The Latest News About Cabbage

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Let’s face it; cabbage is certainly not the most popular member of the cruciferous vegetable family. But it should be. I am going to tell you why and discuss the different benefits cabbage has.

Before we can discuss this, let’s talk about what it isn’t good for. It has some of the greatest medical benefits. By incorporating cabbage into your diet two or three times a day, you will begin to see many of the significant health benefits.

Antioxidants in Cabbage

Cabbage contains powerful antioxidants like vitamins A and C and phytonutrients such as thiocyanates, lutein, zeaxanthin, isothiocyanates and sulforaphane, which stimulate detoxifying enzymes and may protect against breast, colon and prostate cancers.

Anti-inflammatory Properties

You need some level of inflammation in your body to stay healthy, however it’s also possible, and increasingly common, for the inflammatory response to get out of hand.

If your immune system mistakenly triggers an inflammatory response when no threat is present, it can lead to significant inflammation-related damage to the body, a condition linked to cancer and other diseases, depending on which organs the inflammation is impacting.

Cabbage contains a wealth of anti-inflammatory nutrients to help keep inflammation in check. Among them are anthocyanins, a type of polyphenol that’s particularly plentiful in red cabbage, although all types of cabbage contain anti-inflammatory polyphenols.

Cabbage Is Rich in Vitamin K1 and B Vitamins

One serving of cabbage can provide you with 85 percent of your body’s daily requirement of vitamin K1, which deserves a special mention because many people are deficient in this vitamin. Vitamin K1 is a fat-soluble vitamin most well known for the important role it plays in blood clotting and bone metabolism, but it’s also a known Alzheimer’s disease preventive by helping to limit neuron damage in your brain.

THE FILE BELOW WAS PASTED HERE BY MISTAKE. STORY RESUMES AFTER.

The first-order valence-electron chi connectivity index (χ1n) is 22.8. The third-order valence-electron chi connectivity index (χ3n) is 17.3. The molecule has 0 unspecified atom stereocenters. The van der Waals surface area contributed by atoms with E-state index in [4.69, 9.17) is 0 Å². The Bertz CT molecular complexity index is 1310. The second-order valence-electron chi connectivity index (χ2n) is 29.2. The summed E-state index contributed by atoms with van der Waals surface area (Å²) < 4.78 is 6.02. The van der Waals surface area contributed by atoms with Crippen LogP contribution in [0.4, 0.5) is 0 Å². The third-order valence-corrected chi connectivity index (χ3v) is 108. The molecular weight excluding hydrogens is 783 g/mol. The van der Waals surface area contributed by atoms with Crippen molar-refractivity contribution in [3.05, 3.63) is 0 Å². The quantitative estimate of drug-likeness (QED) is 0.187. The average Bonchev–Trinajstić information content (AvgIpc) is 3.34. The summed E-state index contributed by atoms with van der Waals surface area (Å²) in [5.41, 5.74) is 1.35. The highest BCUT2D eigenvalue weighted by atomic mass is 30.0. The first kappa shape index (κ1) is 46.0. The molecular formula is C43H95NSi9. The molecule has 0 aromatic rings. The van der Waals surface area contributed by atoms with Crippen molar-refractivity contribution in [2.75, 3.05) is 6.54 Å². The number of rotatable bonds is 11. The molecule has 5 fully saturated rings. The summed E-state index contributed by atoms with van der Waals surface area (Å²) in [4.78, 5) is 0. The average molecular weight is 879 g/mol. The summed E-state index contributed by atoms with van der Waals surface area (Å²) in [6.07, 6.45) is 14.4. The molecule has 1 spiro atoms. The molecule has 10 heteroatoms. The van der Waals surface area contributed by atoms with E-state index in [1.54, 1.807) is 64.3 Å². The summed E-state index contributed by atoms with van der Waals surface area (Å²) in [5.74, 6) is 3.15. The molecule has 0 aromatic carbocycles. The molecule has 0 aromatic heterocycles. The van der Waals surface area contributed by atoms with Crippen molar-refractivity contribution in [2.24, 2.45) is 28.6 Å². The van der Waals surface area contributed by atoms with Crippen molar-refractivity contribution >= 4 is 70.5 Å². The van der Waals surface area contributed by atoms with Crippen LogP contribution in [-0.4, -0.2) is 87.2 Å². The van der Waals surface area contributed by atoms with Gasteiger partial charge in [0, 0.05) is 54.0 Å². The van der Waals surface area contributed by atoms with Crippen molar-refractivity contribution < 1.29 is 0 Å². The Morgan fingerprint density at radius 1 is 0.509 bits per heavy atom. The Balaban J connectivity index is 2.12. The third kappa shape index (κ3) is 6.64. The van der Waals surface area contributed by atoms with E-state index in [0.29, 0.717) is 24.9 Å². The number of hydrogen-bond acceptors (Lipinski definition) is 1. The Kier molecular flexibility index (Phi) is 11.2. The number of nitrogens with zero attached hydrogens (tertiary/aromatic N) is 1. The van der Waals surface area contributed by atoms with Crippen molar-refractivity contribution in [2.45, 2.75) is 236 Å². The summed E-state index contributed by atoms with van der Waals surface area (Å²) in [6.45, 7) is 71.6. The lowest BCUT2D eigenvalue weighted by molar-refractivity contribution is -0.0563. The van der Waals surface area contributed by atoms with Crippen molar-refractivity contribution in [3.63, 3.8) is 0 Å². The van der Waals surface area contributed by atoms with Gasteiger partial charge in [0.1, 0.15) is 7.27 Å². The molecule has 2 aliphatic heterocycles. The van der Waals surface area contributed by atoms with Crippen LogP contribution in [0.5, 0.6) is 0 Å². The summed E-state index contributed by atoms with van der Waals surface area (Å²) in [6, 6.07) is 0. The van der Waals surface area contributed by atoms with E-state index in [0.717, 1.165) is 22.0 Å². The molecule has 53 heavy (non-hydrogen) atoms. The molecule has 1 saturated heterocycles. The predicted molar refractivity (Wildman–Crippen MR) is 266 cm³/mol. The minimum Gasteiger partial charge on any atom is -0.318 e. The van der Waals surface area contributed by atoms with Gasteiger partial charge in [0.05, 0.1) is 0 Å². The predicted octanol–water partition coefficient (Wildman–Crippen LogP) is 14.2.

Cabbage also contains healthy amounts of B vitamins, including folate (which is better than the synthetic form known as folic acid found in many supplements), vitamin B6, vitamin B1, and vitamin B5. B vitamins are not only important for energy, they may also slow brain shrinkage by as much as seven-fold in brain regions specifically known to be most impacted by Alzheimer’s disease.

Digestive Benefits and Ulcer-Healing Properties

Cabbage juice is one of the strongest stimulants for your body to help produce acid. For the people who have low stomach acid, the benefits will be significantly more. With just a few teaspoons of cabbage juice, before eating will drastically improve your digestive system. Other compounds in cabbage that also have the potential to benefit your stomach and intestinal linings.

How you prepare it matters

Cabbage is best raw or close to raw. It is sometimes called tender-crisp. This helps to preserve its nutrients. Short-cooked and raw cabbages were the only two kinds that have been proven to help in the prevention of cancer. Cabbage should never be microwaved as two minutes in the microwave can kill the enzymes that are needed to convert the glucosinolates into cancer-preventive compounds. Steaming or sautéing cabbage quickly or eating it raw in coleslaw and salads is your best option. However, cabbage can also be juiced, as mentioned previously, and fermented which will give your body healthful amounts of beneficial bacteria and, if certain cultures are used, vitamin K2.
Cabbage can be considered to be one of the primary vegetables when fermented. Your vegetable blend should consist of at least 80% cabbage when making fermented veggies. This is an efficient way to get more cabbage into your diet. Below is a quick guide for how to make your own fermented cabbage (you can find more in-depth instructions here).

 

  1. Shred and cut your chosen veggies.
  2. Juice some celery. This is used as the brine, as it contains natural sodium and not only eliminates the need for sea salt but also keeps the vegetables free of the growth of pathogenic bacteria.
  3. Pack the veggies and celery juice along with the inoculants (starter culture, such as kefir grains, whey, or commercial starter powder, all of which can be used for vegetables) into a 32-ounce wide-mouthed canning jar. A kraut pounder tool can be helpful to pack the jar and eliminate any air pockets. We hope to have our new starter culture which is optimized with strains of bacteria that will make high doses of vitamin K2 sometime in early 2013 assuming our testing goes well.
  4. Top with a cabbage leaf, tucking it down the sides. Make sure the veggies are completely covered with celery juice and that the juice is all the way to the top of the jar to eliminate trapped air.
  5. Seal the jar store in a warm, slightly moist place for 24 to 96 hours, depending on the food being cultured. Ideal temperature range is 68-75 degrees Fahrenheit; 85 degrees max. Remember, heat kills both the good and the not so good microbes!
  6. When done, store in the refrigerator to slow down the fermentation process.

 

 

Source: articles.mercola.com

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